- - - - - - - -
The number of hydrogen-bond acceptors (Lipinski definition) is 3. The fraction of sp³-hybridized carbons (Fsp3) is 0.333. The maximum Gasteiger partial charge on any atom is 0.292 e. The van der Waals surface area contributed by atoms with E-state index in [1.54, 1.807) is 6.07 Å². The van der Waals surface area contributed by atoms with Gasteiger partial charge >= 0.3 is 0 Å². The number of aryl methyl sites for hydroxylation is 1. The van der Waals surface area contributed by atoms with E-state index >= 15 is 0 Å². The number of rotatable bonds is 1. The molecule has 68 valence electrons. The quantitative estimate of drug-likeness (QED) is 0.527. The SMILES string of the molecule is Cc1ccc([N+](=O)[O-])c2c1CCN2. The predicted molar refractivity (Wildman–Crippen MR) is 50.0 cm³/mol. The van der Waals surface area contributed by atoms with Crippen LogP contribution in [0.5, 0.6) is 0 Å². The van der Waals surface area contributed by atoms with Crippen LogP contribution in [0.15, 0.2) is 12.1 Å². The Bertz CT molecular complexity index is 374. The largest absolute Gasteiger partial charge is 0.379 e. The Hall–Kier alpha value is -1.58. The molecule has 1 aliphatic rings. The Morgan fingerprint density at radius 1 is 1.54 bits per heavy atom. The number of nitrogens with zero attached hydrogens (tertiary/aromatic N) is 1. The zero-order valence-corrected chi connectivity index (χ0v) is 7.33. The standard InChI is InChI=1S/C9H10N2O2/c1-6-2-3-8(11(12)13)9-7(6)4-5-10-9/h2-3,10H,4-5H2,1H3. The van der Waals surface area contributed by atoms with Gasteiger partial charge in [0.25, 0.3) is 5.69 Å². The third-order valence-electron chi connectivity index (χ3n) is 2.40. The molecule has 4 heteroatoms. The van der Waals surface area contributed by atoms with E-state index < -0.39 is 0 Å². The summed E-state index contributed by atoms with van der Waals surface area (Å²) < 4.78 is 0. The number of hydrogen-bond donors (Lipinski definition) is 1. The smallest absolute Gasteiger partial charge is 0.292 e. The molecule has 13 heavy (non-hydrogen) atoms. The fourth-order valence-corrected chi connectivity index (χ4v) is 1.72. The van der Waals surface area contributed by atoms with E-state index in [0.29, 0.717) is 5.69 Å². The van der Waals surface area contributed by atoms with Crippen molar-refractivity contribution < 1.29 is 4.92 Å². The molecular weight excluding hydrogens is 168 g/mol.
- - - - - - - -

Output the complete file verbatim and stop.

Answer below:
The number of hydrogen-bond acceptors (Lipinski definition) is 3. The fraction of sp³-hybridized carbons (Fsp3) is 0.333. The maximum Gasteiger partial charge on any atom is 0.292 e. The van der Waals surface area contributed by atoms with E-state index in [1.54, 1.807) is 6.07 Å². The van der Waals surface area contributed by atoms with Gasteiger partial charge >= 0.3 is 0 Å². The number of aryl methyl sites for hydroxylation is 1. The van der Waals surface area contributed by atoms with E-state index >= 15 is 0 Å². The number of rotatable bonds is 1. The molecule has 68 valence electrons. The quantitative estimate of drug-likeness (QED) is 0.527. The SMILES string of the molecule is Cc1ccc([N+](=O)[O-])c2c1CCN2. The predicted molar refractivity (Wildman–Crippen MR) is 50.0 cm³/mol. The van der Waals surface area contributed by atoms with Crippen LogP contribution in [0.5, 0.6) is 0 Å². The van der Waals surface area contributed by atoms with Crippen LogP contribution in [0.15, 0.2) is 12.1 Å². The Bertz CT molecular complexity index is 374. The largest absolute Gasteiger partial charge is 0.379 e. The Hall–Kier alpha value is -1.58. The molecule has 1 aliphatic rings. The Morgan fingerprint density at radius 1 is 1.54 bits per heavy atom. The number of nitrogens with zero attached hydrogens (tertiary/aromatic N) is 1. The zero-order valence-corrected chi connectivity index (χ0v) is 7.33. The standard InChI is InChI=1S/C9H10N2O2/c1-6-2-3-8(11(12)13)9-7(6)4-5-10-9/h2-3,10H,4-5H2,1H3. The van der Waals surface area contributed by atoms with Gasteiger partial charge in [0.25, 0.3) is 5.69 Å². The third-order valence-electron chi connectivity index (χ3n) is 2.40. The molecule has 4 heteroatoms. The van der Waals surface area contributed by atoms with E-state index < -0.39 is 0 Å². The summed E-state index contributed by atoms with van der Waals surface area (Å²) < 4.78 is 0. The number of hydrogen-bond donors (Lipinski definition) is 1. The smallest absolute Gasteiger partial charge is 0.292 e. The molecule has 13 heavy (non-hydrogen) atoms. The fourth-order valence-corrected chi connectivity index (χ4v) is 1.72. The van der Waals surface area contributed by atoms with E-state index in [0.29, 0.717) is 5.69 Å². The van der Waals surface area contributed by atoms with Crippen molar-refractivity contribution < 1.29 is 4.92 Å². The molecular weight excluding hydrogens is 168 g/mol.